We eagerly await those of you who will be traveling to Chile in person and in spirit during the next few weeks. Our youngest son, Robert Jacob, arrived on May 6. Naturally, Cristina and I say that Jake is a great walker and a great help.

Know of our thanks and love.

May 9, 2011

May 2 2011

Walk2gether embraces desert vulnerability

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Bob Hentzen recently wrote to the CFCA headquarters from the road in Chile. You can see the full update on his Facebook page.

Fortified by the conviction that God lives, we walk deeper and deeper into the Atacama Desert, known as the driest place on Planet Earth, and we stay there day and night.

We have found that in a 24-hour period, the temperature can change by 50, even 60 degrees.

Cars, trucks and buses speed through this desert like itís something to be feared and avoided. In high winds, their wake can literally blow us off the road.

We embrace our vulnerability.

Our small steps in the immensity of the Atacama may not seem like much. Yet down deep, in the very fiber of our being, we know that we are advancing toward something of incalculable worth: the 6,000 struggling CFCA families in the area of Valparaiso, Chile, and the community of compassion among ourselves that it will take to get us there.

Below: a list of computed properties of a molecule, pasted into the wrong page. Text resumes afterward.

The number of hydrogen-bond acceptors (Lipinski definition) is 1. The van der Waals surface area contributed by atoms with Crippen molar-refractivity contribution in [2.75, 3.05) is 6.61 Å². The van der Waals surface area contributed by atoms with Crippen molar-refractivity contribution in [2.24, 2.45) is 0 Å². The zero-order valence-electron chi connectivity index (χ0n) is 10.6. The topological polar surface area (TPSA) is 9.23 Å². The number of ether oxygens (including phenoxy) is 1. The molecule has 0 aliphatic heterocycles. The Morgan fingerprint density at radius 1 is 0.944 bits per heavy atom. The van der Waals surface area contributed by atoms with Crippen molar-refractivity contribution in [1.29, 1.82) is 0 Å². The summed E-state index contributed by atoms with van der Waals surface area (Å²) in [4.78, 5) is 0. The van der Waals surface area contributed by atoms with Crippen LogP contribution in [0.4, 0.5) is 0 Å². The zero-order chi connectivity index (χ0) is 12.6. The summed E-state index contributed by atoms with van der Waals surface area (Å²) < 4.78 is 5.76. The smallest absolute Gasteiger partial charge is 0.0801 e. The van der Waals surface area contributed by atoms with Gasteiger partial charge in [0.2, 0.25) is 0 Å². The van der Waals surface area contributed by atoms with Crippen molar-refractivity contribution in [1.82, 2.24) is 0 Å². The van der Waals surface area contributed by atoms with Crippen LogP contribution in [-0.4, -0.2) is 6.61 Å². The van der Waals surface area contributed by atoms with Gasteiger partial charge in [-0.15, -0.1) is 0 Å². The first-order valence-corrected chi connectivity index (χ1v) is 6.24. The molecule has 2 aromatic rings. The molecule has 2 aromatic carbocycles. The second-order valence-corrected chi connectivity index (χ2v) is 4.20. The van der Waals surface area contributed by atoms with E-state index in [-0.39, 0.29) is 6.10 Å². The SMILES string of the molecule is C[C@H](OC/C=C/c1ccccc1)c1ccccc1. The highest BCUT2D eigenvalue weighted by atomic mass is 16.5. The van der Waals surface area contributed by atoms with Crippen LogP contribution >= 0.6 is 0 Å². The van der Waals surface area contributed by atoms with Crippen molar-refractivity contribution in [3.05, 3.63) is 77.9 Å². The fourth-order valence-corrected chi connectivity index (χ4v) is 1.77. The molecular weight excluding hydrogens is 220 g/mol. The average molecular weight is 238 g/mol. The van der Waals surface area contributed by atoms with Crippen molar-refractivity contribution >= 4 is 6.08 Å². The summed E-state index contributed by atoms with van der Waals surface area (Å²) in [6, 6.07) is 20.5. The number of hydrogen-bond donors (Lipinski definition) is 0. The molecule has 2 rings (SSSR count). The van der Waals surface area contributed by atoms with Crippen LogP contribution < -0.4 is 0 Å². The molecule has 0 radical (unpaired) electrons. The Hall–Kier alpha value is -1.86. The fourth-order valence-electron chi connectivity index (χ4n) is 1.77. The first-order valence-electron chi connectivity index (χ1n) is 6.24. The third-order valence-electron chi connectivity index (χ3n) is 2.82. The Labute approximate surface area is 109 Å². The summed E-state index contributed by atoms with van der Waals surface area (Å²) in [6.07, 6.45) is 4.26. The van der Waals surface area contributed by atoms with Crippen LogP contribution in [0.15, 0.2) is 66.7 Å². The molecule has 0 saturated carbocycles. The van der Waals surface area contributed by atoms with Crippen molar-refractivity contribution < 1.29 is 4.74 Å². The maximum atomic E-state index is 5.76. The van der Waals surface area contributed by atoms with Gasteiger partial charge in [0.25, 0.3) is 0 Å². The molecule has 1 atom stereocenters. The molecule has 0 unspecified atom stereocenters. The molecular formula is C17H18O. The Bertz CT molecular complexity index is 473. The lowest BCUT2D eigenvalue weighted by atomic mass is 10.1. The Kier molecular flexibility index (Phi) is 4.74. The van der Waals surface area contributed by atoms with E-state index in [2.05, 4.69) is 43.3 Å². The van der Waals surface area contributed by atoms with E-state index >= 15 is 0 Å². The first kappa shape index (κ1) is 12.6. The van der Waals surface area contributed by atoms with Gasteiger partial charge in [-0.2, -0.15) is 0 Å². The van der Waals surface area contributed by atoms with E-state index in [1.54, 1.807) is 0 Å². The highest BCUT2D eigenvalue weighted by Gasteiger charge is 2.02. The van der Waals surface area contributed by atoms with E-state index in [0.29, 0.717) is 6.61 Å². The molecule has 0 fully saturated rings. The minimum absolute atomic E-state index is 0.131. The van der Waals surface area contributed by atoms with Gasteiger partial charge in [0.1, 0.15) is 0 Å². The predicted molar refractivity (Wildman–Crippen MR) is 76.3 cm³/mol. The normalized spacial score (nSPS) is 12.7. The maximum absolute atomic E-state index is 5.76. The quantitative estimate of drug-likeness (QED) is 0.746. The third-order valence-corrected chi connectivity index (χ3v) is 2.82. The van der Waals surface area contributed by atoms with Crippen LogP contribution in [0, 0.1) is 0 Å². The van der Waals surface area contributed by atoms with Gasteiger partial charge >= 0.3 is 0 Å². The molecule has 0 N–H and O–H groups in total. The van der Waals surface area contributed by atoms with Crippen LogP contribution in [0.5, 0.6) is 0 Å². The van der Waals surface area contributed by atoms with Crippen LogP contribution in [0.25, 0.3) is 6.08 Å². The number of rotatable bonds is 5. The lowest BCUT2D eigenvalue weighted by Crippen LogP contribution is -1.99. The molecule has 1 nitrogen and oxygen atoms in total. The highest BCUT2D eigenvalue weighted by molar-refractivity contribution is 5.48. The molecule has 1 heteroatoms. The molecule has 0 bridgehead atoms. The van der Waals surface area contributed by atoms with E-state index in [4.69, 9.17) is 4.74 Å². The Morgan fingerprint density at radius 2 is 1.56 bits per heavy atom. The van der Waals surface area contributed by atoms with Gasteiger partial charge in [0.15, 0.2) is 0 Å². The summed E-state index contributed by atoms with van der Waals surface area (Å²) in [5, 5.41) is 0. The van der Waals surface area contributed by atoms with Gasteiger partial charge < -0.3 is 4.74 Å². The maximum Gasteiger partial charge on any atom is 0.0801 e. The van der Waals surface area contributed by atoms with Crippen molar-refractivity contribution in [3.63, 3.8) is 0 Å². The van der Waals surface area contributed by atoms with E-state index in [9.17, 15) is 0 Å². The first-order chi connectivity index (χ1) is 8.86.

Let me assure you that you are very much a part of all of this. Know of our love.

April 29, 2011

In other news, the Christian Science Monitor recently reported on Bob and Walk2gether. Check it out!

Apr 19 2011

Walk2gether continues in the wilderness, trusts in Godís loving care

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Bob Hentzen recently wrote to the CFCA headquarters from the road in Chile. You can see the full update on his Facebook page.

Heartfelt greetings from the Atacama Desert of northern Chile.

In most of the countries on Walk2gether, we have been able to find a ìsafe havenî for the nightóor better said, for a few hours of the night, before beginning anew at 2-3 a.m.